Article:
Harkat – who is not a Canadian citizen – was arrested in 2002 on suspicions that he was a sleeper agent for Al-Qaida, and authorities want him deported. Disturbingly, Justin Trudeau’s brother Alexandre has advocated in favour of Harkat.
Terror suspect Mohamed Harkat is seeking to get his security restrictions loosened, even as warnings have been given by authorities that he still poses a threat to Canadians.
Harkat was arrested in 2002, after being suspected of serving as a sleeper agent for Al Qaida, which Harkat denies.
He spent some time in jail, and was released in 2006. He was then put under strict security conditions.
Now, Harkat wants those conditions loosened – even after they were loosened previously.
As noted by the CP, “Harkat now lives at home with Sophie (his wife). He has access to a computer connected to the internet at their residence. He has to report in person to the Canada Border Services Agency every two weeks. And, though Harkat can travel within Canada, he must provide the border agency with five days’ notice of his plans as well as a full itinerary when leaving the national capital. He also has to report to the border agency by phone once a day while travelling.”
Harkat says he poses “no threat” to Canadians, and “wants permission to have a laptop computer and tablet with internet connectivity for use outside the home, including for work purposes. He wishes to report to the border agency monthly by phone, through voice verification. And he wants restrictions on his travel lifted, with the exception that he remain in Canada.”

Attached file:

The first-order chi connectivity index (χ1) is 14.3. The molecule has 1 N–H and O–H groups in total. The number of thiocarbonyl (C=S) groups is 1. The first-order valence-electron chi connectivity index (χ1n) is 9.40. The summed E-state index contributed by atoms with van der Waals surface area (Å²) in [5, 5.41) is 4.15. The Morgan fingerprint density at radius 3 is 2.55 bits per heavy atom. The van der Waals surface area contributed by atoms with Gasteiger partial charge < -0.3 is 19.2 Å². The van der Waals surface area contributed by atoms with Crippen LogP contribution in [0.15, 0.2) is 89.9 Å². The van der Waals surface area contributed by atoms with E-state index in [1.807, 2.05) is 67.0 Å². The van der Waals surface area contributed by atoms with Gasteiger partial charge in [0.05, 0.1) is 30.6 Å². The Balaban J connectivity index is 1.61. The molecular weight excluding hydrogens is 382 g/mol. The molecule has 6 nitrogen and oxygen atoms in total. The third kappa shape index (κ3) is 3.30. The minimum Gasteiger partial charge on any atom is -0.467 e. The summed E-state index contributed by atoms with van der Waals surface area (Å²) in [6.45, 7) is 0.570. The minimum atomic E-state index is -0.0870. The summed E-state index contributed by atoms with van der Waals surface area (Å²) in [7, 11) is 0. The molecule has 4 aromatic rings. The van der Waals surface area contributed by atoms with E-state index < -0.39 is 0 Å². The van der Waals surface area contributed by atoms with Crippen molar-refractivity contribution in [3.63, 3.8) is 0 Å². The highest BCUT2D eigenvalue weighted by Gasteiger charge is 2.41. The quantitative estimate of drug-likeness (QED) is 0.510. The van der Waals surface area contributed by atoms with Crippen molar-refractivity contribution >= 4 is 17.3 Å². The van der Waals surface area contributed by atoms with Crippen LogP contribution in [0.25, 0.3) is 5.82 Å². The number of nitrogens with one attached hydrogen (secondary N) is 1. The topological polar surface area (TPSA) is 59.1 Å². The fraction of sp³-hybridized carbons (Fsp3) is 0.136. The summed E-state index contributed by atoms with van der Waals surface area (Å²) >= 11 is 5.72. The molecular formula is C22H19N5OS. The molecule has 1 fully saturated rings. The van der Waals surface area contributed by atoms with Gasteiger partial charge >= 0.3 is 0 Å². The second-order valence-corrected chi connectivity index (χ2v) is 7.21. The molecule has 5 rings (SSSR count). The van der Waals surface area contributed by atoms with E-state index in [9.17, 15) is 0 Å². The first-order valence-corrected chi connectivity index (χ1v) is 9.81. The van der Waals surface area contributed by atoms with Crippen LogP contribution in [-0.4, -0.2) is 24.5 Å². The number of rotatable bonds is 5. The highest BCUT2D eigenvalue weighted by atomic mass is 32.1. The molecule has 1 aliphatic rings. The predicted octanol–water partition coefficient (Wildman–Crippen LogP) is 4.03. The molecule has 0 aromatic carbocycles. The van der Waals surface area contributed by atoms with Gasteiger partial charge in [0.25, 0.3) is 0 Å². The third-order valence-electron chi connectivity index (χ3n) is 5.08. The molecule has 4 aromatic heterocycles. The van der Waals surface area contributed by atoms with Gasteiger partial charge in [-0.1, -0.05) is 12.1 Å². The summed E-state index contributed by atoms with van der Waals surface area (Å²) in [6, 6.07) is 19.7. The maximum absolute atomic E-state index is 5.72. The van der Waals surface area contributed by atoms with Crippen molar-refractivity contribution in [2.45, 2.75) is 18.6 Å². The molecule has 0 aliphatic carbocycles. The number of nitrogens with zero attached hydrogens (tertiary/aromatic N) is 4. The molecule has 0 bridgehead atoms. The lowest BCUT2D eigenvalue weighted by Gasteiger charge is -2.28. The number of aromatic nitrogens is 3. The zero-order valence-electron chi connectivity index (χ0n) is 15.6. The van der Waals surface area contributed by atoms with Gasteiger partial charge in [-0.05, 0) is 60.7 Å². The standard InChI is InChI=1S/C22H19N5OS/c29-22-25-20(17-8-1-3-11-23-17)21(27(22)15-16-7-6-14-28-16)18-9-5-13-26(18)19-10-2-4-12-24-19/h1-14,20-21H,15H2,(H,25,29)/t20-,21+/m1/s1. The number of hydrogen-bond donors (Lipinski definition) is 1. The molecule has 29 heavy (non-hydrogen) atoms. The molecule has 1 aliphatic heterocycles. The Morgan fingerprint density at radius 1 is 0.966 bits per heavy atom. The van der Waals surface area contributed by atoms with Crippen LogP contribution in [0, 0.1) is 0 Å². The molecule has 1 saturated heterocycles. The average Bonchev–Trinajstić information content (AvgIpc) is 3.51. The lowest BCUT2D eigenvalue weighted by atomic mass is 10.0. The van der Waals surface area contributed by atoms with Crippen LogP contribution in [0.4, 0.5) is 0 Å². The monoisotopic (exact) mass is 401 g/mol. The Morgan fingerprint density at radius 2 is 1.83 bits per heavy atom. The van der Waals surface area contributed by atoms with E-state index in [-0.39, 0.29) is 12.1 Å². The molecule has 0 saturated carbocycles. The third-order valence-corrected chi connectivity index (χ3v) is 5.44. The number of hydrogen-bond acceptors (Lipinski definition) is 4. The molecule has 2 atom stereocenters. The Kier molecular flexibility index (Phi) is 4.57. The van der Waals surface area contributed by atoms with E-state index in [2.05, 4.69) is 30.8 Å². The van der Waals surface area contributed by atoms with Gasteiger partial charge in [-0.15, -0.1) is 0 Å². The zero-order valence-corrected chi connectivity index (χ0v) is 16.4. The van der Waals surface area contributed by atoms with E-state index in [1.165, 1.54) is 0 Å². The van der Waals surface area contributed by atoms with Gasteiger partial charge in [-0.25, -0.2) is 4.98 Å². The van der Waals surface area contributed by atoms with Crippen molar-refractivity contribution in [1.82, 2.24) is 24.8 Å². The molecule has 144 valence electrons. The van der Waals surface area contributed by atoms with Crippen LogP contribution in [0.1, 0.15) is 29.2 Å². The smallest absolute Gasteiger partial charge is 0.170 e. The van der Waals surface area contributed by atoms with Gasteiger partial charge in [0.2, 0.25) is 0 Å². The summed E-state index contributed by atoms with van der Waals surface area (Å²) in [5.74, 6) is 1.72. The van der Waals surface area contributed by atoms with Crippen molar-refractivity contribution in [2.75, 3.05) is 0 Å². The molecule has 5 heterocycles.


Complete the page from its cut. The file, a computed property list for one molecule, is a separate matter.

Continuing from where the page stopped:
Disturbingly, the CP notes that, “Many supporters, including Prime Minister Justin Trudeau’s brother, Alexandre, have written to the government on Harkat’s behalf over the years.”
The authorities remain concerned that Harkat is a threat, and are especially opposed to Harkat getting internet access outside his home.
That is in part based on a 2010 court ruling, where a judge found that there was reason to believe Harkat maintained ties to the Bin Laden terror network after arriving in Canada, thus justifying concerns that he remained a threat.
Ultimately, the decision to deport Harkat (who does not have Canadian citizenship), will come down to the Trudeau government.
The vast majority of Canadians know the country would be safer with terror suspects kept outside our borders, but the obsessive political correctness of Justin Trudeau raises questions about what will happen.
Will Trudeau finally get tough, or will he and his government show weakness once again?
Photo – YouTube